Everything I mentioned can be learned. Some really needs to be via formal classes not through experience though. None of it is rocket science but ask any tec diver about their first time doing some skills and you'll get a good story about how they screwed up. You want to make sure the first time you do this stuff, its not for real and you life hang in the balance.

(stepping down from the soapbox now)

DarinMartell
02-12-2008, 14:32
This thread has developed some really good info for us Nubes. It could have easily turned into everyone jumping on the OP for thinking about using Navy tables, instead I have picked up a-lot of food for thought. Thank you!

captain
02-12-2008, 23:40
I started with the Navy tables and used them for 26 years until the first real dive computer, the Edge came out in 1983. I still use the Navy tables as back up for a computer failure.
From the beginning of the Navy tables the normal accent rate was 60 fpm, it was changed to 30 fpm I believe sometime in the late 80's.
All tables and all computers are not and never will be able to prevent all DCS hits in all people. I believe the Navy tables are more conservative on repetive dives than the PADI tables but not on single dives. I frankly don't buy into the Navy tables are just for 18 to 25 year old supermen. Generally 45 is the age limit for Navy divers but this is based on physical condition rather that actual age.
Most all certification organzinations used the Navy tables in their courses until they developed or adopted other tables. When I began diving in 1957 and when I was YMCA certified in 1970 the Navy tables were all we had.

in_cavediver
02-13-2008, 05:28
All tables and all computers are not and never will be able to prevent all DCS hits in all people. I believe the Navy tables are more conservative on repetive dives than the PADI tables but not on single dives. I frankly don't buy into the Navy tables are just for 18 to 25 year old supermen. Generally 45 is the age limit for Navy divers but this is based on physical condition rather that actual age.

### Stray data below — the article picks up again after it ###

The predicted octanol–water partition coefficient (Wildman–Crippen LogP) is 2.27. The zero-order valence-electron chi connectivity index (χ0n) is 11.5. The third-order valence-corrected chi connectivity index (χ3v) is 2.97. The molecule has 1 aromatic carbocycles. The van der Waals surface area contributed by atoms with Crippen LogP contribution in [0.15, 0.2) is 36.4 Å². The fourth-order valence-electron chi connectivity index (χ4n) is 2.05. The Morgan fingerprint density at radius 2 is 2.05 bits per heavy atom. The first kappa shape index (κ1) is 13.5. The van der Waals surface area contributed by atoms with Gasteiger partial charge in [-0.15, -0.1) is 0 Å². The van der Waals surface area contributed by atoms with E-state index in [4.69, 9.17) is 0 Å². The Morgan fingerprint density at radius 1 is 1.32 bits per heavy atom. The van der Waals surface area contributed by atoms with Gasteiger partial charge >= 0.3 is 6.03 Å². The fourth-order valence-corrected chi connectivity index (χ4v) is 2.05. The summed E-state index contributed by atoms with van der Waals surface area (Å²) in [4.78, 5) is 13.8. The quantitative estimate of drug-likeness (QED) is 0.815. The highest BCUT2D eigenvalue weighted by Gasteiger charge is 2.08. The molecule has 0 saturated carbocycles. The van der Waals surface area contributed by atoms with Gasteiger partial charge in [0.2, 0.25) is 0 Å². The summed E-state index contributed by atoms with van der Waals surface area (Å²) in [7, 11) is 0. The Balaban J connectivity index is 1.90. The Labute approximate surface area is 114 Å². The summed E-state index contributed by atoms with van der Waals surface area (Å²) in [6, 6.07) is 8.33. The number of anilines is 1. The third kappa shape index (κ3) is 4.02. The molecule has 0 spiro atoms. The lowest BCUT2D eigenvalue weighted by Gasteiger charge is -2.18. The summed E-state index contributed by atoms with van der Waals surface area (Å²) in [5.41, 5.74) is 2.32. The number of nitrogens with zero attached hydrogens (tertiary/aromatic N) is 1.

That little tidbit about repetitive dive conservitism is somewhat true but is based on the fact Navy tables are true decompression tables using a tissue model. The Buelmann tables are more conservitive that the Navy tables for the same reason. PADI/DSAT's RDP was developed specifically for No stop diving and as such didn't have to worry about loading/offgassing in some long compartments because withing the scope of NDL diving, its not possible for those to hit a controlling factor. It was one of the 'Breakthroughs' of the RDP at the time. Something designed for how rec divers dive.

MicahEW
02-13-2008, 08:37
hey Darin you are right. This thread has been great for the newbies.

and to captain and in_cavediver. your posts have been great and have helped tremendously. Thanks to all.................

Rockhound76
02-19-2008, 06:52
The idea that Navy tables are designed only for "24yr. old athletes in superb condition" or that they have some loosely high acceptable rate of DCS hits when followed are part of diving mythology.

The Navy tables are less conservative on single dives to depth, but pretty conservative on multiple dives. They are not, however, based on sophisticated tissue models, but on fairly simple ones, derived from empirical data.

You "might" get bent on any table or on any computer, if you push the limits. If you dive conservatively, you will be "statistically" safe on all of them.

I've been diving Navy tables for 31 years (when I'm not on a computer). I'm certainly not a young stud Navy diver, but I also don't dive on the edge.

When I started diving on these tables, the safe ascent was 60' a minute (chase the little bubbles), no stops. Over the years, I added in and planned for safety stops on all of my dives below 30'. Later, the ascent rate was halved on the shallow part of the ascent. All of this added a margin of safety.

Now that my son is diving with me, I'll either go over to his NAUI tables or we'll both move over to RGBM as backup to our computers. My main concern is that we both dive the same models, whether computer or table, but only to standardize our diving practice and allow him to dive the system he was taught (and has the tables for), and not because the Navy tables are inherently unsafe.

in_cavediver
02-19-2008, 16:43